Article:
Taylor says he relied on the expenses figures posted on-line by the Town on its website.
Now Di Muccio is trying to distinguish between a "report" and an "on-line posting". She wants to know if Taylor believes the Treasurer, Mike Mayes, completed his "report" carelessly and inaccurately.
Taylor says staff felt they were being put in a very difficult position.
Now, going round in ever decreasing circles, an increasingly exasperated Di Muccio says:
"I think we are making this a little complicated!"
Judge Kupferstein smiles:
"Mr Taylor relied on the Town's own website which called up not the report itself but the information attached to it."
Now the Judge is cautioning Di Muccio against repetition - bringing up the same issues multiple times.
Now Di Muccio accuses Taylor:
"You were doing some digging into my expenses."
Taylor concedes the $4,000+ at the end of the Council term caught his eye from someone who made a virtue out of not claiming anything. Not even taking coffee during meetings.
Now she is back repeating an earlier question. Taylor responds:
"If you ask a question over and over I am not going to change my answer."
Di Muccio scolds Judge
Now Di Muccio is focussing on other councillors' expenses such as swim passes and donations to charities. The Judge warns her about going off at a tangent.
She scolds him: "I am not on a tangent and I take exception to that!"
Now she is listing the alleged delinquents.
Dave Kerwin, pool pass. Claimed $143. Chris Emanuel, pool pass $151.62. Custom Christmas cards. Events photo. Dave Kerwin again, Cambodian Flood Relief.
Taylor says councillors have a certain latitude. Perhaps the pool passes were donated to a silent auction. Perhaps councillor Kerwin was speaking to Cambodian Canadians here in Newmarket.
Di Muccio:"How do you know these expenses were not personal?"
Taylor: "Wow! I've never seen someone expensing personal legal services before!"
Now Di Muccio is spraying the allegations around like a mad thing.
Di Muccio: "You know that in 2014 Councillor Vegh was a committed activist in Provincial politics?"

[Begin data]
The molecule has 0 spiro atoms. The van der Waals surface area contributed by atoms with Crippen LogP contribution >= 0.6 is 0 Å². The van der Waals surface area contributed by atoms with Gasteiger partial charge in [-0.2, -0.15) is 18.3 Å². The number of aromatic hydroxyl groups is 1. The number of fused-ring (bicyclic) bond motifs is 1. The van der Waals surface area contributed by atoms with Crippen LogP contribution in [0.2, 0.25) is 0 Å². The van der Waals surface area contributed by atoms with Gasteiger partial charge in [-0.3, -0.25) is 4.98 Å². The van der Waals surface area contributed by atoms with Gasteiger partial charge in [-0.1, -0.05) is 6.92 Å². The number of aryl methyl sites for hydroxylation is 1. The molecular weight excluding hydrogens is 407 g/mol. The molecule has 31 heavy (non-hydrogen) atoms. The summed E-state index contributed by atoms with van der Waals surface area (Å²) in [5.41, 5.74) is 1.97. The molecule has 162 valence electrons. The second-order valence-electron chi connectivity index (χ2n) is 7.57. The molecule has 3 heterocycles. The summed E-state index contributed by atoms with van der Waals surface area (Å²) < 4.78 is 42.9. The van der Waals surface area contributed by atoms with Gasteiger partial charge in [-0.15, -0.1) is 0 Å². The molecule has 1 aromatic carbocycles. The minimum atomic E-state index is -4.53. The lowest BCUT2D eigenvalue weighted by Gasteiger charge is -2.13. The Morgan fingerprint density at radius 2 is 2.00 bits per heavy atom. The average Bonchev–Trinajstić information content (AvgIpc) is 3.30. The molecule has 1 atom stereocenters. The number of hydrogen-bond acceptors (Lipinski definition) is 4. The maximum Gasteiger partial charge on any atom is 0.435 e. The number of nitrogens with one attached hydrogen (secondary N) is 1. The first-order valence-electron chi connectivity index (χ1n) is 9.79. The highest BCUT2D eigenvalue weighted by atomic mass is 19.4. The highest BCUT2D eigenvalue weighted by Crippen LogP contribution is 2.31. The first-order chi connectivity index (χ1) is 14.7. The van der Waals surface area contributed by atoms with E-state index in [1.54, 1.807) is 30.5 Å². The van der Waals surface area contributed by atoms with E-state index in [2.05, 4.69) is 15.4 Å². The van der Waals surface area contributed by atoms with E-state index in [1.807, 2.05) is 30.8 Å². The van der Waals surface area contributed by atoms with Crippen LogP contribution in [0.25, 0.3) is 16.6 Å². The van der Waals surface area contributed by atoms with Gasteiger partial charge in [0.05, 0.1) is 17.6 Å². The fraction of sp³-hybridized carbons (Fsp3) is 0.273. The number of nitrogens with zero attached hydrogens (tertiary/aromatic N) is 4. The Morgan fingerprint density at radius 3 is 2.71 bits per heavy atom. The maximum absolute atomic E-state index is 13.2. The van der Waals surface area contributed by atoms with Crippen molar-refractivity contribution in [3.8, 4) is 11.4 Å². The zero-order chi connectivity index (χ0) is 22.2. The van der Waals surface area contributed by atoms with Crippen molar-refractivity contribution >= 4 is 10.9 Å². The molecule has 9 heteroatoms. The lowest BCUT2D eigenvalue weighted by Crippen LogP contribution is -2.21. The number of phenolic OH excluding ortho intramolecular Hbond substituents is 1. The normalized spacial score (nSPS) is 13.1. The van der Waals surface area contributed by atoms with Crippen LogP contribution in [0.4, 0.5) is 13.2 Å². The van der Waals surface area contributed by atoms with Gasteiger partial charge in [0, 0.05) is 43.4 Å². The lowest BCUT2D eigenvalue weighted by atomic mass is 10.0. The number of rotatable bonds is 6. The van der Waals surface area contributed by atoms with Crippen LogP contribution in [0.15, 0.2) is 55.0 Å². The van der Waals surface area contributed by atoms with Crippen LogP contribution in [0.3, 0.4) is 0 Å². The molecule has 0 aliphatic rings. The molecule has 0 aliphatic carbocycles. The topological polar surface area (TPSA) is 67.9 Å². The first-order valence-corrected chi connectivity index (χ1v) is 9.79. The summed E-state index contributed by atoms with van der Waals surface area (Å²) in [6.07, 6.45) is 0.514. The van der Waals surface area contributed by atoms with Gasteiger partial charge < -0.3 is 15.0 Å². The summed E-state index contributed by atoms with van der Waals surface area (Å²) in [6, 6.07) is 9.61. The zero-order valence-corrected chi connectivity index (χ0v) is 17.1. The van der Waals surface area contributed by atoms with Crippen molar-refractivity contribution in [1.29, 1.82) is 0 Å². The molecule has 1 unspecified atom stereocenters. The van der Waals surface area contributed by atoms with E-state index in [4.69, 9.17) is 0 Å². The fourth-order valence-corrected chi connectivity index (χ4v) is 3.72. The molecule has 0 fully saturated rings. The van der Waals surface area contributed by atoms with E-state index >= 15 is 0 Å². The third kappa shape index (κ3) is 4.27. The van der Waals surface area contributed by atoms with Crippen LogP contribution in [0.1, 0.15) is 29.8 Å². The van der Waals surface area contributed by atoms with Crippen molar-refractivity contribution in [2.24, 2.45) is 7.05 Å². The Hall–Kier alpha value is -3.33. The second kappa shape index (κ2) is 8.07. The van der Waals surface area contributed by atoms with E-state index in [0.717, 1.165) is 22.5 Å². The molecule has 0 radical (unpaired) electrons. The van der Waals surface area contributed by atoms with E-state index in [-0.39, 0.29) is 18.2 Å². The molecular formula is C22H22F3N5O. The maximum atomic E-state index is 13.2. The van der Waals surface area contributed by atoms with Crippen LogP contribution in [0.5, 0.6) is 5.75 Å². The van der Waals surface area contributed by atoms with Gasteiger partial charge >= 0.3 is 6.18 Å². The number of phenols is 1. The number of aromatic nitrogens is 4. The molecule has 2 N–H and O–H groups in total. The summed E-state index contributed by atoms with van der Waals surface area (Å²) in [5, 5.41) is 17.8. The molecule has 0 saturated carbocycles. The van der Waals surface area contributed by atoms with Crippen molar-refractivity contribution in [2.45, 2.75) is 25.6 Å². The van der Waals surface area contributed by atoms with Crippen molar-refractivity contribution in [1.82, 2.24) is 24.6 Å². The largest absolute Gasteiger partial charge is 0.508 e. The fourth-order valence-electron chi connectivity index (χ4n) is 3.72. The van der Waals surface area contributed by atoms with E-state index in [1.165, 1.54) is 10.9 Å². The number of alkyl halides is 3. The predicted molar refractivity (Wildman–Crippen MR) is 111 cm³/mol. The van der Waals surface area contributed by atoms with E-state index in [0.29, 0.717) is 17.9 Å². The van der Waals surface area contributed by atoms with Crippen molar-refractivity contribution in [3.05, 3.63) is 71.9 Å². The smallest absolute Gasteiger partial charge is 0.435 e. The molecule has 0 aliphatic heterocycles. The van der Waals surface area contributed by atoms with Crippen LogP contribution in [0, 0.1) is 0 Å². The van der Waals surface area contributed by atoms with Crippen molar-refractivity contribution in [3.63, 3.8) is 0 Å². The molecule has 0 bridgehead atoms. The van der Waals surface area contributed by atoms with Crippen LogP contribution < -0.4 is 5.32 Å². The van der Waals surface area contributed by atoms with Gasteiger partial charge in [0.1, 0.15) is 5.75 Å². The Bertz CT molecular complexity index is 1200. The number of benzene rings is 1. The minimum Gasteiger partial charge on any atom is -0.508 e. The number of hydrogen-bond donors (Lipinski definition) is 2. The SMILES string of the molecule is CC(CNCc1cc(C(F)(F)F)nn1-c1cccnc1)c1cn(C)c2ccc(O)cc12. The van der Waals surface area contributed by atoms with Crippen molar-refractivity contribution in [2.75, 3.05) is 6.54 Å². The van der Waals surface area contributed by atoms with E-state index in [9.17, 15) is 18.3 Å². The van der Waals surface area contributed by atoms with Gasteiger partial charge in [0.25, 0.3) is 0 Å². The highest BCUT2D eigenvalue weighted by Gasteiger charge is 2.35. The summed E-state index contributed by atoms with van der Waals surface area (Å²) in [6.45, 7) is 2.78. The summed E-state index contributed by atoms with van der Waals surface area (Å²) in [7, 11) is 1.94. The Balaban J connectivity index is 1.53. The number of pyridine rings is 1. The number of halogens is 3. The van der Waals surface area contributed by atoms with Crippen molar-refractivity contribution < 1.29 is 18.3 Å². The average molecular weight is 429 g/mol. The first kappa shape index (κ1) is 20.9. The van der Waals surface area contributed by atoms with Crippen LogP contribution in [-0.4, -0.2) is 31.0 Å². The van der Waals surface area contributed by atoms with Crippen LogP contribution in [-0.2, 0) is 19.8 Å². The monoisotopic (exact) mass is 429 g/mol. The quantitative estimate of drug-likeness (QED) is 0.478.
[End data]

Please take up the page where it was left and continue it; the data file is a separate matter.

Di Muccio: "He was working on Jane Twinney's campaign. So why did you focus exclusively on my ads and not those put out by Twinney and Vegh?"
Taylor explains that Tom Vegh had advertised on bus stop benches (or some such thing) for years and this was well known. But Di Muccio was always against "slush funds" and her expenditures "leapt out at me".
Di Muccio: "You wanted to show that I was a hypocrite!"
Now the Judge is cautioning Di Muccio against repetition.
Di Muccio: "Can I have a five minute break?"
Judge: "No. We've just had a break."
Now Di Muccio regains her composure and takes her black framed glasses off, waving them about in front of her. Looking directly at Taylor she asks:
"Did you ever reach out to me?" (As if!!!)
Di Muccio: "Did you ever seek to have an in camera special Committee of the Whole meeting to consider expenses?"
Di Muccio: "Mr Taylor, I am not trying to give you a hard time."
(Oh yes you are. But you are failing dismally.)
Taylor: "My motion was seeking information."
Now Di Muccio says that when, following Taylor's motion, the Era newspaper carried letters critical of her, did Taylor ever think he should retract and apologise.
Now Di Muccio wants to know if elected officials are responsible for their own spending.
Di Muccio: "I will just ask questions. I will not debate. Who adjudicates?"
Taylor: "The Council collectively."
Di Muccio: "It is the Integrity Commissioner."
Taylor: "The Council."
Di Muccio to the Judge: "I am trying to school Mr Taylor in his own policies."
The Judge smiles.
And with that the curtain falls.
Day 2 of the trial on 3 May
The evidence on both sides has now been presented to the Court and at 9.30am on 3 May 2017 Di Muccio and Taylor will be back in Room 2002 to present relevant case law to the Judge.
John4Newmarket says he has five cases and twenty pages to get through and will need at least an hour. Taylor says he needs half and hour.
Taylor says he is happy to give his notes to the Judge but John4Newmarket objects.
He wants to link case law with the evidence the Court has just heard.
The Judge is once again cradling his head in his hand. Smiling.
Council Minutes. Monday March 2, 2015
Regional Councillor Taylor advised that Council expenses for the last quarter of 2015 have been posted online. He indicated that a former Member of Council used their expense account to solicit personal legal advice and to place advertisements in local media and requested a report from staff on whether these are permitted expenses.
Moved by: Regional Councillor Taylor
Seconded by: Councillor Twinney
THAT staff prepare an Information Report advising whether former Councillor Maddie Di Muccio’s use of her expense account for obtaining personal legal advice and for payment of advertisements while seeking the provincial nomination are permitted by Town policy.
In Favour: Mayor Van Bynen, Regional Councillor John Taylor, Councillor Vegh, Councillor Kerwin, Councillor Twinney, Councillor Hempen, Councillor Sponga, Councillor Broome
(8 in favour, 0 opposed)